It is light and off-the-cuff to a fault, but it thrives on the undeniable spirit of its snarky yet genial blend of “Road to” adventure films and Looney-Tunes esque (the bears an unmistakable link to Chuck Jones) cheeky, zany, vaguely anarchic nice-but-naughty humor long-gone from today’s world.
The absolute highlight of the film is the relationship between the feline, haughty, shrill Yzma (Eartha Kitt), who is animated like a parody of other Disney villains with purple and black uneasily melded and a tall, lanky figure as if her skin has been stretched over a broom and left in place, and her assistant Kronk (Patrick Warburton), a doofy, entirely good-natured hulk of a man who has no idea what’s going on around him and wanders aloud about the morality of his actions. Warburton’s vocal delivery is tremendous in its geniality, and the non-chalant character he creates out of almost-absurdist lines never fails to endear.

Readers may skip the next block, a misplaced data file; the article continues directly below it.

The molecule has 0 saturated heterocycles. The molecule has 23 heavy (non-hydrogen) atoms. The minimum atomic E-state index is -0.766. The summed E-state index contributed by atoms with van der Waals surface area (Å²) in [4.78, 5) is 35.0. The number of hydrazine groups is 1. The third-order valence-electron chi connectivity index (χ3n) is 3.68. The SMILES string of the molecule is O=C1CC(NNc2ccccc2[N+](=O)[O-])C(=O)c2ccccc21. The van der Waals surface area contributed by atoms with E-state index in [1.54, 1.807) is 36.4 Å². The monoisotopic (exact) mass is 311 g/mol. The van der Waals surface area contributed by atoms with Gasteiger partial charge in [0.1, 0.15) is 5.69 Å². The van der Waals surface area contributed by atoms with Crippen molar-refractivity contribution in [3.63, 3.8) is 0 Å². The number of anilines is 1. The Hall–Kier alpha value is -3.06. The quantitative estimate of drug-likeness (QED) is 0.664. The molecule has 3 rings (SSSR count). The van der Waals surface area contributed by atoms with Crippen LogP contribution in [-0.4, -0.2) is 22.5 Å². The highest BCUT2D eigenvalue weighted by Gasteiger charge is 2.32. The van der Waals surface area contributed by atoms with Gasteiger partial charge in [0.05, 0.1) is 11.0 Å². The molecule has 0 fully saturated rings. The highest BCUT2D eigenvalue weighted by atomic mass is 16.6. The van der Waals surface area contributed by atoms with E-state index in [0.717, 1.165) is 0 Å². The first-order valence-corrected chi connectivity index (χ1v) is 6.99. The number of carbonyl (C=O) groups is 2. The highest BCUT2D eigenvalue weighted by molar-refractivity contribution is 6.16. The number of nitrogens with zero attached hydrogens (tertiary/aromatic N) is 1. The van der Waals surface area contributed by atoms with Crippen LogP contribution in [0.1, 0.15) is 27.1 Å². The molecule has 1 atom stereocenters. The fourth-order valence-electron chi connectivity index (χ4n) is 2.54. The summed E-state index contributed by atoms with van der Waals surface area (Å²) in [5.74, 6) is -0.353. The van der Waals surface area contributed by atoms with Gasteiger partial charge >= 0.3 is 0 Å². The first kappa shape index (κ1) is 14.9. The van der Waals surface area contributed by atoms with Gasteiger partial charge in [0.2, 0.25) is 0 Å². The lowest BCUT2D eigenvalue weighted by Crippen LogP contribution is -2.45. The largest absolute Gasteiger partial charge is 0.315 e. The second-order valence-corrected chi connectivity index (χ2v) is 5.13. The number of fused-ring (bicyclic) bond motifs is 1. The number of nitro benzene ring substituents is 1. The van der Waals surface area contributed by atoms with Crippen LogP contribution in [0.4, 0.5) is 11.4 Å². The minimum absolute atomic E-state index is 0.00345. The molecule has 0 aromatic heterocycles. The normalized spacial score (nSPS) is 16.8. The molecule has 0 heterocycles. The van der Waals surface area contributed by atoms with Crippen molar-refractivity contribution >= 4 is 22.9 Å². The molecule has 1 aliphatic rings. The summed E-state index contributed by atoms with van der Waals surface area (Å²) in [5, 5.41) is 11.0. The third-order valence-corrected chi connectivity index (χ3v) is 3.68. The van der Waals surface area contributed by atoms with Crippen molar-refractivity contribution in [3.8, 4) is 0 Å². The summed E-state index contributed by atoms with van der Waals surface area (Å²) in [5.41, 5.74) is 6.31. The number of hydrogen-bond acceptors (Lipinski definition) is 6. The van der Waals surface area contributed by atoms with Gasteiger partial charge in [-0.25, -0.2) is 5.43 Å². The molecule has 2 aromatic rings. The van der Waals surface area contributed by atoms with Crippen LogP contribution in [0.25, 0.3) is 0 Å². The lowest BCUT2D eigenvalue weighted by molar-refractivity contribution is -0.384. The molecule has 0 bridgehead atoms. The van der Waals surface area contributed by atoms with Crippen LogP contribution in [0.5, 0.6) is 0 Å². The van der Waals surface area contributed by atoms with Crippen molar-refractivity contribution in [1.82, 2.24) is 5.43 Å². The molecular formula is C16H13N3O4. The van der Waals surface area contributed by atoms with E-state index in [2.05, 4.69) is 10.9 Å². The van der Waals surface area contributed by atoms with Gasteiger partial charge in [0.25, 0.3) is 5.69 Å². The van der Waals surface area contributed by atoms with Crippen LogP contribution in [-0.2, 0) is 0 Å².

21. The Princess and the Frog (2009)
The Princess and the Frog is at once a loving tribute to Disney’s classical style and a rather serious reworking of it. For starters, even more-so than Belle, Tiana is uninterested in romance or love – while Belle defines her life through a man (albeit through pitying him), Tiana quite literally wants nothing to do with them.
Instead, she’s a hard-working, self-strong woman struggling to make ends meet as a waitress in New Orleans during the 1920’s. She may fall in love on the side, but her star shines specifically for her restaurant. That she happens to get turned into a frog and must become human again to accomplish her goal is merely one more stepping stone on an arduous path of race, class, and gender discrimination.